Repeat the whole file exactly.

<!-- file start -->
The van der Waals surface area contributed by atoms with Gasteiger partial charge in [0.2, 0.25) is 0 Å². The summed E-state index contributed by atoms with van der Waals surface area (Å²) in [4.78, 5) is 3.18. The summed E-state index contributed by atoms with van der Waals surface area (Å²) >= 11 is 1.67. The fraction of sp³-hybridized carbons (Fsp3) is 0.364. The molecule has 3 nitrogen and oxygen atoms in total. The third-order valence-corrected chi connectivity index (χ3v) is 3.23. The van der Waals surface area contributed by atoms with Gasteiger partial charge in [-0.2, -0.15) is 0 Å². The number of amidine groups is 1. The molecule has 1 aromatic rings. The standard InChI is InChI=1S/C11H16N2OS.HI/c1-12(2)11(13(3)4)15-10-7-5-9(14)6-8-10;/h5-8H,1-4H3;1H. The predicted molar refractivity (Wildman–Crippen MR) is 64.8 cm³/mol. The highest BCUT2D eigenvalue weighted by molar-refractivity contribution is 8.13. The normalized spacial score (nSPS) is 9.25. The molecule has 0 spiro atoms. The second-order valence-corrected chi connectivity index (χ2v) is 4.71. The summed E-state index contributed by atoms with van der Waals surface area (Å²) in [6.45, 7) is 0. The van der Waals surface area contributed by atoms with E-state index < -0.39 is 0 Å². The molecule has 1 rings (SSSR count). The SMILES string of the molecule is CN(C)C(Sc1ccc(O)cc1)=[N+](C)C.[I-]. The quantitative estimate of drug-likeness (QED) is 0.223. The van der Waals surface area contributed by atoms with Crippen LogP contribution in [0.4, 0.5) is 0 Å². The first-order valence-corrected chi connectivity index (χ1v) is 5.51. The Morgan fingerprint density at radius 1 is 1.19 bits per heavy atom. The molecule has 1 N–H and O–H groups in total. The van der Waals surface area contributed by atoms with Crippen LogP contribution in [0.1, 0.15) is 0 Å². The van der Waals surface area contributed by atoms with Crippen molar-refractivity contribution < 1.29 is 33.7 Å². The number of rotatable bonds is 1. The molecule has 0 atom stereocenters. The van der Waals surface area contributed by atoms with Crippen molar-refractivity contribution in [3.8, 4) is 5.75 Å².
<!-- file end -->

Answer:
The van der Waals surface area contributed by atoms with Gasteiger partial charge in [0.2, 0.25) is 0 Å². The summed E-state index contributed by atoms with van der Waals surface area (Å²) in [4.78, 5) is 3.18. The summed E-state index contributed by atoms with van der Waals surface area (Å²) >= 11 is 1.67. The fraction of sp³-hybridized carbons (Fsp3) is 0.364. The molecule has 3 nitrogen and oxygen atoms in total. The third-order valence-corrected chi connectivity index (χ3v) is 3.23. The van der Waals surface area contributed by atoms with Gasteiger partial charge in [-0.2, -0.15) is 0 Å². The number of amidine groups is 1. The molecule has 1 aromatic rings. The standard InChI is InChI=1S/C11H16N2OS.HI/c1-12(2)11(13(3)4)15-10-7-5-9(14)6-8-10;/h5-8H,1-4H3;1H. The predicted molar refractivity (Wildman–Crippen MR) is 64.8 cm³/mol. The highest BCUT2D eigenvalue weighted by molar-refractivity contribution is 8.13. The normalized spacial score (nSPS) is 9.25. The molecule has 0 spiro atoms. The second-order valence-corrected chi connectivity index (χ2v) is 4.71. The summed E-state index contributed by atoms with van der Waals surface area (Å²) in [6.45, 7) is 0. The van der Waals surface area contributed by atoms with E-state index < -0.39 is 0 Å². The molecule has 1 rings (SSSR count). The SMILES string of the molecule is CN(C)C(Sc1ccc(O)cc1)=[N+](C)C.[I-]. The quantitative estimate of drug-likeness (QED) is 0.223. The van der Waals surface area contributed by atoms with Crippen LogP contribution in [0.4, 0.5) is 0 Å². The first-order valence-corrected chi connectivity index (χ1v) is 5.51. The Morgan fingerprint density at radius 1 is 1.19 bits per heavy atom. The molecule has 1 N–H and O–H groups in total. The van der Waals surface area contributed by atoms with Crippen LogP contribution in [0.1, 0.15) is 0 Å². The van der Waals surface area contributed by atoms with Crippen molar-refractivity contribution < 1.29 is 33.7 Å². The number of rotatable bonds is 1. The molecule has 0 atom stereocenters. The van der Waals surface area contributed by atoms with Crippen molar-refractivity contribution in [3.8, 4) is 5.75 Å².